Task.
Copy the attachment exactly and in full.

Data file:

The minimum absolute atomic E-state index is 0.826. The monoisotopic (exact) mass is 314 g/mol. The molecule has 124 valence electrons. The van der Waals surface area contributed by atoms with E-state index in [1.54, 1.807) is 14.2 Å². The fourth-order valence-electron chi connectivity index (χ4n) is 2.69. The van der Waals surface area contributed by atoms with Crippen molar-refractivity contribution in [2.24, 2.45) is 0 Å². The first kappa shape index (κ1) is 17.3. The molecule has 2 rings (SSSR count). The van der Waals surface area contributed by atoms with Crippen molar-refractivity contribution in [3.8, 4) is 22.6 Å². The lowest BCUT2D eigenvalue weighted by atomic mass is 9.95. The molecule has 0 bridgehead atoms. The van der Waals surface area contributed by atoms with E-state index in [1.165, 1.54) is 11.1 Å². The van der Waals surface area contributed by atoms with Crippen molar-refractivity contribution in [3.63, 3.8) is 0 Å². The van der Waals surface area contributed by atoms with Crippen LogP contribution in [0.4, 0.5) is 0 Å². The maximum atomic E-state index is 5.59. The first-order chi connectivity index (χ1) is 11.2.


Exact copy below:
The minimum absolute atomic E-state index is 0.826. The monoisotopic (exact) mass is 314 g/mol. The molecule has 124 valence electrons. The van der Waals surface area contributed by atoms with E-state index in [1.54, 1.807) is 14.2 Å². The fourth-order valence-electron chi connectivity index (χ4n) is 2.69. The van der Waals surface area contributed by atoms with Crippen molar-refractivity contribution in [2.24, 2.45) is 0 Å². The first kappa shape index (κ1) is 17.3. The molecule has 2 rings (SSSR count). The van der Waals surface area contributed by atoms with Crippen molar-refractivity contribution in [3.8, 4) is 22.6 Å². The lowest BCUT2D eigenvalue weighted by atomic mass is 9.95. The molecule has 0 bridgehead atoms. The van der Waals surface area contributed by atoms with E-state index in [1.165, 1.54) is 11.1 Å². The van der Waals surface area contributed by atoms with Crippen molar-refractivity contribution in [3.63, 3.8) is 0 Å². The van der Waals surface area contributed by atoms with Crippen LogP contribution in [0.4, 0.5) is 0 Å². The maximum atomic E-state index is 5.59. The first-order chi connectivity index (χ1) is 11.2.